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.Mac Webmail Gets a Makeover

Last week Apple rolled out a major overhaul to the email portion of the .Mac Web site. With the changes, the .Mac webmail interface looks and acts strikingly similar to Apple’s Mail application. In a dramatic departure from its previous design, .Mac webmail now uses Tiger Mail-style buttons and icons, supports drag-and-drop for moving messages, offers tighter Address Book integration, supports keyboard shortcuts, and features a three-pane interface – with mailboxes on the left, a message list at the top, and a preview pane at the bottom.

The new design is a fine example of Ajax, or Asynchronous JavaScript and XML, a programming technique that enables Web sites to display dynamic data and interact with user input without requiring pages to reload after each change. Part of the way sites accomplish this magic is by predicting which information a user is most likely to need and transferring that data in the background, before the user explicitly asks for it. As a result, most actions you perform, such as checking for new messages or switching mailboxes, can be accomplished without refreshing the entire page.

Among the nice touches are a Quick Reply button, to enable users to reply to a message without opening a separate window; an Action menu with commands for actions such as Delete, Move to Folder, Reply, and Mark as Read/Unread; and expanded preferences (you can turn off the preview pane, for example, control the appearance of mailbox icons, turn off the display of images in HTML messages, and even opt for Unicode [UTF-8] encoding for outgoing messages). Assuming you’ve synchronized your Mac OS X Address Book with .Mac, you can begin typing a contact’s name or email address in a message’s To, Cc, or Bcc field and use an auto-complete feature to fill in the rest (or choose among a list of partial matches). And, if you change a message’s Flagged indicator in the webmail interface, the change shows up in Mail too (and vice versa).

For all the spiffy goodness of the new Ajax interface, though, a few features are less useful than they could be. First, .Mac webmail offers a search field that looks just like Mail’s Spotlight search field. Unfortunately, unlike in Mail, .Mac webmail can search only From, To, Cc, and Subject headers – but not other headers or the content of messages. And searches work only within the selected mailbox.

Also missing from the toolbar is the Junk button, which in Mail can not only move a message to the Junk mailbox but also add a Junk flag and update Mail’s junk mail filter with information about that message. Unlike Mail, .Mac webmail does not have a learning spam filter. You can manually drag a spam message to the Junk folder, but doing so does not set its Junk flag (as that’s something Mail tracks locally, not a message attribute that’s changed on the server) and does not make .Mac webmail more likely to discard similar messages in the future. There’s no way to use .Mac webmail to help train Mail’s spam filter, and no way to affect the way the .Mac mail servers themselves filter out spam.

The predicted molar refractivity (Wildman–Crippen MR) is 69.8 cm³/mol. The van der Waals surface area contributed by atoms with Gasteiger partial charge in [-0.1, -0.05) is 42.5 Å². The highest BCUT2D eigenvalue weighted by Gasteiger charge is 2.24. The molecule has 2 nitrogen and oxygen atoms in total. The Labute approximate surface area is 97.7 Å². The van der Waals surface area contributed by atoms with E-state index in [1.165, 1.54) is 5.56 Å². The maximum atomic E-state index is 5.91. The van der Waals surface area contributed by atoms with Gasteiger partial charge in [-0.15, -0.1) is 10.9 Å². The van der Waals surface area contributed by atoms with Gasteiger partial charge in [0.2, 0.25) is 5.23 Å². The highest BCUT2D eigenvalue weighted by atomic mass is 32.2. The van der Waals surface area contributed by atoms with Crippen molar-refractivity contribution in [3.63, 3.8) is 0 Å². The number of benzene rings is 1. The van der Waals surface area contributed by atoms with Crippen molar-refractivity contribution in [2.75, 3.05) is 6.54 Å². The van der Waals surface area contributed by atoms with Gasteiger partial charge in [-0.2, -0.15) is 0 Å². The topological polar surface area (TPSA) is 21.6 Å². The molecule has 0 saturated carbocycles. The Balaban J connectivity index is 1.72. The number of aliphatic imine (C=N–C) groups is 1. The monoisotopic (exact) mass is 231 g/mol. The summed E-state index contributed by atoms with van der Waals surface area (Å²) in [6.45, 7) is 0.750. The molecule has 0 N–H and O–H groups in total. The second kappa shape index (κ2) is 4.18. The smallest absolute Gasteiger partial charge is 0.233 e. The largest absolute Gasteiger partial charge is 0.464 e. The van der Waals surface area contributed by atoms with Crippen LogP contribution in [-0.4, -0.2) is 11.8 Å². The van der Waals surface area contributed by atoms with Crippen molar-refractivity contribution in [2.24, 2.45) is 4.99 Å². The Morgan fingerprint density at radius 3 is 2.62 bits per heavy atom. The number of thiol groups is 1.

Finally, the .Mac webmail interface offers no filtering rules, which I find indispensable in Mail (explained in detail in my “Take Control of Apple Mail in Tiger” ebook). You can, as before, set up an automatic reply to all messages (as you might use when on vacation, for instance) or forward your mail to another account. But you can’t tell .Mac webmail to transfer all messages matching certain criteria to a specific mailbox, send message-specific replies, or perform any of the many other useful tasks offered by rules. (I’ll be covering all these changes in more depth in a future update to my “Take Control of .Mac” ebook.)

While the new and improved .Mac webmail is unmistakably prettier and easier to use than before, it remains much less capable than Mail (or indeed virtually any desktop email client), and is still less than ideal for regular use unless the quantity of email you send and receive through .Mac is quite small.

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